A New Discovery: Women Held Rank in America's "First City"

Let's take it back a few centuries to 1,000 and 1,200 AD where North America's so-called "first city" once thrived. At that time, the now burial mound of Cahokia in Missouri was thought to be a civilization solely run by men. Some recent archeological findings, however, prove this to be untrue.

The graves that were first discovered in 1967 by archeologist Melvin Fowler were recently re-examined and some of the warrior-like bodies covered in beads, blankets, and other heirlooms normally acquired by high status men were actually high status women. According to NYTLive, this has forced scholars and researches to rethink their previous assumptions that high class rank is reserved for a "male dominated hierarchy."

"Really, the division here is not gender — it's class," Illinois State Archaeological Survey Director, Thomas Emerson, said.

This re-examination of gender throughout history only continues to seep through the cracks of even the world's most renowned past societies. Read on to learn about more ancient civilizations where women played significant roles.

Kaifeng: The Old Capital of the Song Dynasty in Ancient China
The Wangjia Alley mosque, perhaps the oldest surviving women's mosque in Kaifeng, has had female prayer leaders and imams for the last 1,000 years. According to BBC, this was a prominent part of ancient Chinese tradition — even though it wasn't allowed in other parts of the Muslim world.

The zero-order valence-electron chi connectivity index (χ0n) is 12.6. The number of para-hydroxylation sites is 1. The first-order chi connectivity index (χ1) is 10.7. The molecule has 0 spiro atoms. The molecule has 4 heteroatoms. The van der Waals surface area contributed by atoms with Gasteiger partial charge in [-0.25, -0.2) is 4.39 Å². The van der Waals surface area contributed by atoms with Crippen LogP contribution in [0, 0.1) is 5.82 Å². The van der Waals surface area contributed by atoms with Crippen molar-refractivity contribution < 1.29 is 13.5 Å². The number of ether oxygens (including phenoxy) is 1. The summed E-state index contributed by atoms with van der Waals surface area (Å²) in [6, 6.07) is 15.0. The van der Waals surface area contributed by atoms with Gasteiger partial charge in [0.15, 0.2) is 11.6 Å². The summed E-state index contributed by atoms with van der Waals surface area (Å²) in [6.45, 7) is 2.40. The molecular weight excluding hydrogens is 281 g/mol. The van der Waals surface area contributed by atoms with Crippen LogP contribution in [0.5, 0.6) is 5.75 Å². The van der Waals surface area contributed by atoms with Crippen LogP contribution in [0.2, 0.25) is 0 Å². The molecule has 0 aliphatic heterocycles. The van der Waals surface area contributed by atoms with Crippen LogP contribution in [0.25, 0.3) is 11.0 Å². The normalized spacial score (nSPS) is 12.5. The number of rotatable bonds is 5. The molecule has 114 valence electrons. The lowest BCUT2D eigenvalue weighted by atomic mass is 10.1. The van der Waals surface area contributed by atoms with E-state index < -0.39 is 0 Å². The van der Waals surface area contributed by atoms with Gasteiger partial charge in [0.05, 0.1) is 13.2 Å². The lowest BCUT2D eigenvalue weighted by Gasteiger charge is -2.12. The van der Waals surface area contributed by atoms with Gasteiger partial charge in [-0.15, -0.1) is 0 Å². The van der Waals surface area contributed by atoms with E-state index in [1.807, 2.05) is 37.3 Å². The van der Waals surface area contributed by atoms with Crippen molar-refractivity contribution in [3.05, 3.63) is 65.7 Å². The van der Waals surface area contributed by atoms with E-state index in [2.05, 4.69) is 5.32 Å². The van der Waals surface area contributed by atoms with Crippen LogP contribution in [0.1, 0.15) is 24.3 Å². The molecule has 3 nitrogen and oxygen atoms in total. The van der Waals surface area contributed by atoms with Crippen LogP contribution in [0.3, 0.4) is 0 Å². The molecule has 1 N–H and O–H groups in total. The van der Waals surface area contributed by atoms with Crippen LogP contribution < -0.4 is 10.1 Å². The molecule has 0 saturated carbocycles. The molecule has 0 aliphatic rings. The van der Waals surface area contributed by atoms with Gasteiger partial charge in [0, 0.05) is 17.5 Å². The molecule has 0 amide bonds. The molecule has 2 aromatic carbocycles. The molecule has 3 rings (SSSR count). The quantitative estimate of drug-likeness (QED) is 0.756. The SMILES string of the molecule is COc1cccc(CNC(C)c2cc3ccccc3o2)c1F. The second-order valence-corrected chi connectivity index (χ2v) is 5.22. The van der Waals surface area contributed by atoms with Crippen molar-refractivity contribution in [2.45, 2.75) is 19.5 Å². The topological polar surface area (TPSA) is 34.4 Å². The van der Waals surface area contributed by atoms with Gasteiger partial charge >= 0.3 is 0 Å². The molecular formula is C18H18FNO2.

Anyone buried at Stonehenge, according to Archeologists interviewed by Discovery News, is among the ancient society’s elite class — whether they be religious and political leaders, members of wealthy families, or talented individuals. So when cremated remains of 14 women were found at the site recently, much like the situation in Missouri, historians are re-investigating the roles of women during the late Neolithic period. The women were buried between 3100 BCE and 2140 BCE, and were discovered having worn hairpins.

Ancient Egypt
According to archives from Cornell University, Egyptian women were on par with Egyptian men. Historians theorize that they exercised the same legal and economic rights, and that the disparities between people's legal rights were based on differences in social class and not on gender, much like what was concluded at the Cahokia burial site.

"Sultanate of Women" in the Ottoman Empire
It might not be ancient, but the "Sultanate of Women" period during the Ottoman Empire (17th century) when several elite women, like the Valide (mother) Sultan, held prominent power over affairs of state, and over the ruling male Sultan of the time. (PBS)

NEXT: Ancient Egyptian Women Shared the Same Legal Rights As Men »

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